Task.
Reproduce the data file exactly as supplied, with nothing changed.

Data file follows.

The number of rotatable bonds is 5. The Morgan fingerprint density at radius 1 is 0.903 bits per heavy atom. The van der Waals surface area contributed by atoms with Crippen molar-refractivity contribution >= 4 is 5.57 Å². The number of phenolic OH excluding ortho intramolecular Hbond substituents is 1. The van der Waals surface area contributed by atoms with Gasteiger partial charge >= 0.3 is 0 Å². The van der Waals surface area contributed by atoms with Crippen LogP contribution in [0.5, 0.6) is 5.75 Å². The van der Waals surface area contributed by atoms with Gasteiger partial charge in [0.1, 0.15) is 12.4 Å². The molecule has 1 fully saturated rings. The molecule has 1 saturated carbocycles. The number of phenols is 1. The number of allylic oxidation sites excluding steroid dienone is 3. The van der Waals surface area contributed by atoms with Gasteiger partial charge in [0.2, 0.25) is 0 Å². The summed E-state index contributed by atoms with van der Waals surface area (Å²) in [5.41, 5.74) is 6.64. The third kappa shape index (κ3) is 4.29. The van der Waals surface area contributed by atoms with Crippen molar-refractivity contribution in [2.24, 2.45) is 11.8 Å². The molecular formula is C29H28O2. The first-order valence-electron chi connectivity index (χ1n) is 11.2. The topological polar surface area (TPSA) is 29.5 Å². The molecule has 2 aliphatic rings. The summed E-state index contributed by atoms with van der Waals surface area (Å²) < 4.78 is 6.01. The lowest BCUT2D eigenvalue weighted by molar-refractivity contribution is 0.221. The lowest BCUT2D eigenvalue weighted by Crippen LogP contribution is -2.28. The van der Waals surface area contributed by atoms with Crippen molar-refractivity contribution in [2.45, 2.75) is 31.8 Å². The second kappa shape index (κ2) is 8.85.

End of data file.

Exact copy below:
The number of rotatable bonds is 5. The Morgan fingerprint density at radius 1 is 0.903 bits per heavy atom. The van der Waals surface area contributed by atoms with Crippen molar-refractivity contribution >= 4 is 5.57 Å². The number of phenolic OH excluding ortho intramolecular Hbond substituents is 1. The van der Waals surface area contributed by atoms with Gasteiger partial charge >= 0.3 is 0 Å². The van der Waals surface area contributed by atoms with Crippen LogP contribution in [0.5, 0.6) is 5.75 Å². The van der Waals surface area contributed by atoms with Gasteiger partial charge in [0.1, 0.15) is 12.4 Å². The molecule has 1 fully saturated rings. The molecule has 1 saturated carbocycles. The number of phenols is 1. The number of allylic oxidation sites excluding steroid dienone is 3. The van der Waals surface area contributed by atoms with Gasteiger partial charge in [0.2, 0.25) is 0 Å². The summed E-state index contributed by atoms with van der Waals surface area (Å²) in [5.41, 5.74) is 6.64. The third kappa shape index (κ3) is 4.29. The van der Waals surface area contributed by atoms with Crippen molar-refractivity contribution in [2.24, 2.45) is 11.8 Å². The molecular formula is C29H28O2. The first-order valence-electron chi connectivity index (χ1n) is 11.2. The topological polar surface area (TPSA) is 29.5 Å². The molecule has 2 aliphatic rings. The summed E-state index contributed by atoms with van der Waals surface area (Å²) < 4.78 is 6.01. The lowest BCUT2D eigenvalue weighted by molar-refractivity contribution is 0.221. The lowest BCUT2D eigenvalue weighted by Crippen LogP contribution is -2.28. The van der Waals surface area contributed by atoms with Crippen molar-refractivity contribution in [2.45, 2.75) is 31.8 Å². The second kappa shape index (κ2) is 8.85.